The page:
“Politics will come and go, but your friends and family are always going to be there and they will help you get through the tough times. And don’t spend so much time on social media,” said James with a laugh. “I’m looking forward to not checking Facebook and Twitter ­obsessively.”

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Indian movie superstar Rajinikanth to launch political party –



His political prospects appear bright following a vacuum created by the deaths of Jayaram Jayalalithaa, an actor-turned politician with the governing party in the state, and Muthuvel Karunanidhi, the leader of the opposition Dravida Munnetra Kazhagam party.

Cinema has always influenced Tamil politics by turning actors into popular politicians.

C.N. Annadurai and M. Karunanidhi were scriptwriters who went on to become chief ministers. M.G. Ramachandran, a top actor-turned-politician, also had a strong following.

Born Shivaji Rao Gaekwad, Rajinikanth worked as a bus conductor for three years before joining an acting school. He started in small roles as a villain in Tamil cinema and worked his way up, landing roles in Bollywood, the Hindi-language film industry based in Mumbai.

Bollywood superstar Amitabh Bachchan also tried his hand in politics as a member of India’s Parliament, representing the Congress party in support of his friend, then-Prime Minister Rajiv Gandhi, in the 1980s. He resigned after three years following allegations that he accepted bribes in the purchase of artillery guns. His name was later cleared in the scandal.

Ashok Sharma, The Associated Press

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COVID-19 doesn't care about politics –



Remember the Team Canada approach to fighting COVID-19, the one where political parties would put the collective fight above partisan interests? Remember “we’re all in this together?”

That was all so yesterday. Today, there is very little non-partisan co-operation between federal parties. And Canadians, too, have become increasingly partisan and divided.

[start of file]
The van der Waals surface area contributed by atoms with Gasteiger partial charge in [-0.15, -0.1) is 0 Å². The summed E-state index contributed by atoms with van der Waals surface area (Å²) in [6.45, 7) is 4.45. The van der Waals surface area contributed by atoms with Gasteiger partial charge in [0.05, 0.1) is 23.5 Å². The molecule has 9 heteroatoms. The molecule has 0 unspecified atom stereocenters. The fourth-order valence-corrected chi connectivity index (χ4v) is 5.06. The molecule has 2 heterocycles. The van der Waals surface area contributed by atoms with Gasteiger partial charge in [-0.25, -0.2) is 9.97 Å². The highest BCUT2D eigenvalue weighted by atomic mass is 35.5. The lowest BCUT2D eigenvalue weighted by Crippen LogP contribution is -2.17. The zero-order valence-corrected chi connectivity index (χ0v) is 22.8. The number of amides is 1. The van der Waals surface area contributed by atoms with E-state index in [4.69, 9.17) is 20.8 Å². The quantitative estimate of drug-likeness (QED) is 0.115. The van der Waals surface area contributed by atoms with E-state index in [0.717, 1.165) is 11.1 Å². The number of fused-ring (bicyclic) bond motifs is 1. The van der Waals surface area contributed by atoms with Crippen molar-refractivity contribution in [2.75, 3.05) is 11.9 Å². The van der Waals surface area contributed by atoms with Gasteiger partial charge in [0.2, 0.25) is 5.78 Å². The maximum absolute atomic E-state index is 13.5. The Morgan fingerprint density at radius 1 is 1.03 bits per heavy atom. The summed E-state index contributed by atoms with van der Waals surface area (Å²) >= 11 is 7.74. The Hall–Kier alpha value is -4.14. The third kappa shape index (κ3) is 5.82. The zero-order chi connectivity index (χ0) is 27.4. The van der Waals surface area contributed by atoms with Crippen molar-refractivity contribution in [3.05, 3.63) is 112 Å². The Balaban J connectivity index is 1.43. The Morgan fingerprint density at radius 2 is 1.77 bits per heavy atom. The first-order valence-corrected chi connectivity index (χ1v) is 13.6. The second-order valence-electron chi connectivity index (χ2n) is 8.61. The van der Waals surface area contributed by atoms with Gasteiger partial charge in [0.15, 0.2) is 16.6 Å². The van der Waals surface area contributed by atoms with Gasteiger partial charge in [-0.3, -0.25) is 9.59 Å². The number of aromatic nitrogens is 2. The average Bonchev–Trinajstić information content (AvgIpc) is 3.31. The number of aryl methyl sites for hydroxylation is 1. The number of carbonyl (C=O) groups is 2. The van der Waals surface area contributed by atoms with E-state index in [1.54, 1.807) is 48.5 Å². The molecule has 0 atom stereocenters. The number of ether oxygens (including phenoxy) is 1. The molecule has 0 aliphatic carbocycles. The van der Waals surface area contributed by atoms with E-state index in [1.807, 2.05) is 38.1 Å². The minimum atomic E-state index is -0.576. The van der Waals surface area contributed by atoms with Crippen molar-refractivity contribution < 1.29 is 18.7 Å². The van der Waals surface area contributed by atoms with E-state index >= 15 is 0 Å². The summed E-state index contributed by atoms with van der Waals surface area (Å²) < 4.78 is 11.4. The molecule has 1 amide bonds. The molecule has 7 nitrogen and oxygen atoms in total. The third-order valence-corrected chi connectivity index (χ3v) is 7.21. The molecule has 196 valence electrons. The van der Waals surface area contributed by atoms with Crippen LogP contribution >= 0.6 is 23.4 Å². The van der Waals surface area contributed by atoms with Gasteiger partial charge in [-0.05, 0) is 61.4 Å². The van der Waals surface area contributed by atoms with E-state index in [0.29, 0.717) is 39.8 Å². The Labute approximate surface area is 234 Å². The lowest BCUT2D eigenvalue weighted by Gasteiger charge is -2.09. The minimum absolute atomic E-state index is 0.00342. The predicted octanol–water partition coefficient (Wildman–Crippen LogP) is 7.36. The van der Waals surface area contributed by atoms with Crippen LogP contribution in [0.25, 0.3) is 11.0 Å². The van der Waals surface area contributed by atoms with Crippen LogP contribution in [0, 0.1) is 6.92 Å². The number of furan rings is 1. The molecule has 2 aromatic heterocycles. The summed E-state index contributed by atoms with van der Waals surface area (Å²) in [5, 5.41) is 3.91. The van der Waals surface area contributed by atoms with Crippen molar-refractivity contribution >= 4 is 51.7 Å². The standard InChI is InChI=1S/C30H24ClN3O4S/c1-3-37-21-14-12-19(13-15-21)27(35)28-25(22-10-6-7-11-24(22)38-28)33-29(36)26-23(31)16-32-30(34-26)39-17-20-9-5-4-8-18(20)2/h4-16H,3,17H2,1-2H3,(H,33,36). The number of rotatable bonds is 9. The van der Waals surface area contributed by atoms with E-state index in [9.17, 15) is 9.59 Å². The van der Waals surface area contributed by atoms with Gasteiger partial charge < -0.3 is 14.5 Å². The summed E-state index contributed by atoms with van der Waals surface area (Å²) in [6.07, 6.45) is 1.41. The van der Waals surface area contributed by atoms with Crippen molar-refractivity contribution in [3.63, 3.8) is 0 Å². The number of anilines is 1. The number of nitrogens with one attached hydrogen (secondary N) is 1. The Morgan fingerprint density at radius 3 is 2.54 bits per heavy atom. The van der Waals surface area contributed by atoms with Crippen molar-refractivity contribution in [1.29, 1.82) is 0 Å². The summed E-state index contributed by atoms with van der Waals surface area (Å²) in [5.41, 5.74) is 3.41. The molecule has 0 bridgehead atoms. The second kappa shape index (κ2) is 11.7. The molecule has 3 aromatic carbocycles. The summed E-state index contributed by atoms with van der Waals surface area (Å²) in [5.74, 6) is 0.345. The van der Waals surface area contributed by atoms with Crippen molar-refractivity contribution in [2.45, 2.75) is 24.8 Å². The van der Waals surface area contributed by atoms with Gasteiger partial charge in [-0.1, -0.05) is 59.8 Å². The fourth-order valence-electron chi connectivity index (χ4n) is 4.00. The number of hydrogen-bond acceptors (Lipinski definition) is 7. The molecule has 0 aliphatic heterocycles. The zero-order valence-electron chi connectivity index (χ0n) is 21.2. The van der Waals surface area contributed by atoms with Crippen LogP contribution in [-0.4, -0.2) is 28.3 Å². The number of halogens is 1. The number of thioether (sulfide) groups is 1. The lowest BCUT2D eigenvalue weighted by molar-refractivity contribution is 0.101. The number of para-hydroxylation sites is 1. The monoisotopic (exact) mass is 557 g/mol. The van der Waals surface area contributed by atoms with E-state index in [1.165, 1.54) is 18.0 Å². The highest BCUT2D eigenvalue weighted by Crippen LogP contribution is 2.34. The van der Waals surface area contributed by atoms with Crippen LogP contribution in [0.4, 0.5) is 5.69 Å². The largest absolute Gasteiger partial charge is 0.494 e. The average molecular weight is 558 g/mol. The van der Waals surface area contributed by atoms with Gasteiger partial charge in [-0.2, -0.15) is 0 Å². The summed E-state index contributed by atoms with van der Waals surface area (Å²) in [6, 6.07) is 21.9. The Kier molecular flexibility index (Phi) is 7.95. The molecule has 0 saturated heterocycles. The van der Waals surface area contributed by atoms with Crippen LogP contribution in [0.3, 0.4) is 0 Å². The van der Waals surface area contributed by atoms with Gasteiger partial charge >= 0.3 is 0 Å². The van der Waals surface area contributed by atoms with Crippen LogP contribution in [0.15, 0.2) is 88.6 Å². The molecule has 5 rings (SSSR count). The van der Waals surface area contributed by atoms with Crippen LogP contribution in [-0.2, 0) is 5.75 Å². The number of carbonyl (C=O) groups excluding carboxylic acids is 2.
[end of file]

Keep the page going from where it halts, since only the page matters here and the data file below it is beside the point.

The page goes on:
It was probably all inevitable, but it’s unfortunate, nonetheless.

Partisanship has entirely replaced bilateral co-operation in Ottawa. The government stands accused of flubbing Canada’s vaccine program. Because of that mismanagement we are at “the back of the line,” according to federal Conservatives.

It is true that the government, and especially the prime minister, have been unnecessary vague about vaccine delivery and rollout details. It is not true that we are at the back of the pack. Canada was the fourth country in the world to strike an agreement with Pfizer, one of the vaccine producers. It was one of the first to sign up with Moderna, another producer.

Moderna co-founder and chair Noubar Afeyan, who came to Canada as a refugee from Beirut before he moved to the U.S., says this country is in good shape. In an interview with CBC News, he said “Canada’s not at the back of the line,” adding “Each of the contracts we negotiated — and Canada was among the first to enter into a supply arrangement with Moderna — is individual, and of course the people who were willing to move early on, with even less proof of efficacy, have assured the amount of supply they were willing to sign up to. I know in the case of Canada their number is about 20 million doses.”

It is fair to criticize the Liberals for their communication to date around vaccines, but it is not factual to claim Canada is at the back of the line. However, that is a good example of how partisan strategy has replaced the collaboration that was a welcome feature of the pandemic’s early days.

It is also true that Canada will not get vaccines as quickly as countries like the U.S. and U.K., where vaccines were developed and produced. This country doesn’t have that production capacity. It did at one point. There was publicly owned Connaught Labs, which was privatized under the Mulroney Conservative government in the ’80s. Later, the Harper government cut research and development spending and other pharmaceutical companies closed shop and moved elsewhere. Now that capacity is largely gone, and it needs to be replaced, urgently.